Concepts: Hemoglobin, Chronic kidney disease, Erythropoietin, Dialysis, Red blood cell, Bone marrow, Anemia, Artificial kidney


Hemodynamic instability related to renal replacement therapy (HIRRT) may increase the risk of death and limit renal recovery. Studies in end-stage renal disease populations on maintenance hemodialysis suggest that some renal replacement therapy (RRT)-related interventions (e.g., cool dialysate) may reduce the occurrence of HIRRT, but less is known about interventions to prevent HIRRT in critically ill patients receiving RRT for acute kidney injury (AKI). We sought to evaluate the effectiveness of RRT-related interventions for reducing HIRRT in such patients across RRT modalities.

Concepts: Renal failure, Chronic kidney disease, Kidney, Nephrology, Erythropoietin, Dialysis, Hemodialysis, Artificial kidney


The choice between hemodiafiltration (HDF) or high-flux hemodialysis (HD) to treat end-stage kidney disease remains a matter of debate. The duration of recovery time after treatment has been associated with mortality, affects quality of life, and may therefore be important in informing patient choice. We aimed to establish whether recovery time is influenced by treatment with HDF or HD.

Concepts: Chronic kidney disease, Nephrology, Death, Life, Crossover study, Hemodialysis, Artificial kidney


Uremic pruritus (UP) is a common discomfort of dialysis-dependent end-stage renal disease. Some studies suggest a neuropathic cause of UP. Gabapentin, an anticonvulsant, has shown promising results as an emerging drug to treat this condition.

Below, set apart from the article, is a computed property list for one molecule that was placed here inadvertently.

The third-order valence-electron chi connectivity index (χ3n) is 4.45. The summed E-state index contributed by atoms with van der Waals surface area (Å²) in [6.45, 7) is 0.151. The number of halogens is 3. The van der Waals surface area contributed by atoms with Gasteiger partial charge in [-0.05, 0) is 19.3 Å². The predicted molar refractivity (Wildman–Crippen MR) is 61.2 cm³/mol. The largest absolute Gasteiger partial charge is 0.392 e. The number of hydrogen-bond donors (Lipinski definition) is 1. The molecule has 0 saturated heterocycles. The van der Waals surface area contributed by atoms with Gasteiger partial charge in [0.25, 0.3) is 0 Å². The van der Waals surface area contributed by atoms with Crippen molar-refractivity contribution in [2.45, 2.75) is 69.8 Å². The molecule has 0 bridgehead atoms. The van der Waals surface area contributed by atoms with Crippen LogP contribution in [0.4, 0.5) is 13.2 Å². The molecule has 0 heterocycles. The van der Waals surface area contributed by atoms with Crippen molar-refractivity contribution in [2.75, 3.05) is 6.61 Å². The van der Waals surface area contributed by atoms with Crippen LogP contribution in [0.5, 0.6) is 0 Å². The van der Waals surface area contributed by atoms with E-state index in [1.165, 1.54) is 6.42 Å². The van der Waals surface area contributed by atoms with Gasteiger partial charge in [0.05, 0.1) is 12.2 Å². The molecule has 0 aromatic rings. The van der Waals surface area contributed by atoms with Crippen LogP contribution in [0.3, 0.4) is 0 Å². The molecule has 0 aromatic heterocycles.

Concepts: Renal failure, Chronic kidney disease, Kidney, Nephrology, Erythropoietin, Hemodialysis, Kidney transplantation, Artificial kidney


There are no easily available markers of renal recovery to guide intermittent hemodialysis (IHD) weaning. The aim of this study was to identify markers for IHD weaning in critically ill patients with acute kidney injury (AKI).

Concepts: Chronic kidney disease, Kidney, Urine, Artificial kidney


Chronic musculoskeletal (MS) pain is common in patients with chronic kidney disease (CKD) undergoing haemodialysis. However, epidemiological data for chronic MS pain and factors associated with chronic MS pain in patients with early- or late-stage CKD who are not undergoing dialysis are limited.

Concepts: Renal failure, Chronic kidney disease, Nephrology, Erythropoietin, Dialysis, Epidemiology, Hemodialysis, Artificial kidney